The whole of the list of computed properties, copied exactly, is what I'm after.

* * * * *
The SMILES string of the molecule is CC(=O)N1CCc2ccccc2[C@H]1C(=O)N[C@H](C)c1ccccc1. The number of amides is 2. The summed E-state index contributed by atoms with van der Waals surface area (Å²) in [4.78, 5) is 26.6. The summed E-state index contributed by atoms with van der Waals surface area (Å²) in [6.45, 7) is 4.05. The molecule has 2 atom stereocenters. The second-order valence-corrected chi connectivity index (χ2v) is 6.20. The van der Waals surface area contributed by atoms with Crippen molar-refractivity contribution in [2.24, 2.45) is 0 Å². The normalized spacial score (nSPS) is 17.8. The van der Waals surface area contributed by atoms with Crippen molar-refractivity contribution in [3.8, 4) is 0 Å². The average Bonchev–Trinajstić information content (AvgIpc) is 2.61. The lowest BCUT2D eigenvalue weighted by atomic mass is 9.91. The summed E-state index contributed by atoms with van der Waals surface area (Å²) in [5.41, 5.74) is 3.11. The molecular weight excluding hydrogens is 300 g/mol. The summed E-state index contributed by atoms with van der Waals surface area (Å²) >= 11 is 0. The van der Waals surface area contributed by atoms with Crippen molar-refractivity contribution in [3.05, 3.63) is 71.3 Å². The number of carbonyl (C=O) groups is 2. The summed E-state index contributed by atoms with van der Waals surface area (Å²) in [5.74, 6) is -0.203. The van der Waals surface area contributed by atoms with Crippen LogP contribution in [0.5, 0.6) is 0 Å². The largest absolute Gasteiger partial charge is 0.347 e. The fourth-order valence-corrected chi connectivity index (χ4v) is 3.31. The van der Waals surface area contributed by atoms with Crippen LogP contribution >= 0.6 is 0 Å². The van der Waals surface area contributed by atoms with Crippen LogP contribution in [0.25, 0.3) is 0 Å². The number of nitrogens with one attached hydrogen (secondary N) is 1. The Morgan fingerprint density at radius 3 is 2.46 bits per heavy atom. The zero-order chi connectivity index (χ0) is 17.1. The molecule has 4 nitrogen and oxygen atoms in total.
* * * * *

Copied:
The SMILES string of the molecule is CC(=O)N1CCc2ccccc2[C@H]1C(=O)N[C@H](C)c1ccccc1. The number of amides is 2. The summed E-state index contributed by atoms with van der Waals surface area (Å²) in [4.78, 5) is 26.6. The summed E-state index contributed by atoms with van der Waals surface area (Å²) in [6.45, 7) is 4.05. The molecule has 2 atom stereocenters. The second-order valence-corrected chi connectivity index (χ2v) is 6.20. The van der Waals surface area contributed by atoms with Crippen molar-refractivity contribution in [2.24, 2.45) is 0 Å². The normalized spacial score (nSPS) is 17.8. The van der Waals surface area contributed by atoms with Crippen molar-refractivity contribution in [3.8, 4) is 0 Å². The average Bonchev–Trinajstić information content (AvgIpc) is 2.61. The lowest BCUT2D eigenvalue weighted by atomic mass is 9.91. The summed E-state index contributed by atoms with van der Waals surface area (Å²) in [5.41, 5.74) is 3.11. The molecular weight excluding hydrogens is 300 g/mol. The summed E-state index contributed by atoms with van der Waals surface area (Å²) >= 11 is 0. The van der Waals surface area contributed by atoms with Crippen molar-refractivity contribution in [3.05, 3.63) is 71.3 Å². The number of carbonyl (C=O) groups is 2. The summed E-state index contributed by atoms with van der Waals surface area (Å²) in [5.74, 6) is -0.203. The van der Waals surface area contributed by atoms with Crippen LogP contribution in [0.5, 0.6) is 0 Å². The largest absolute Gasteiger partial charge is 0.347 e. The fourth-order valence-corrected chi connectivity index (χ4v) is 3.31. The van der Waals surface area contributed by atoms with Crippen LogP contribution >= 0.6 is 0 Å². The van der Waals surface area contributed by atoms with Crippen LogP contribution in [0.25, 0.3) is 0 Å². The number of nitrogens with one attached hydrogen (secondary N) is 1. The Morgan fingerprint density at radius 3 is 2.46 bits per heavy atom. The zero-order chi connectivity index (χ0) is 17.1. The molecule has 4 nitrogen and oxygen atoms in total.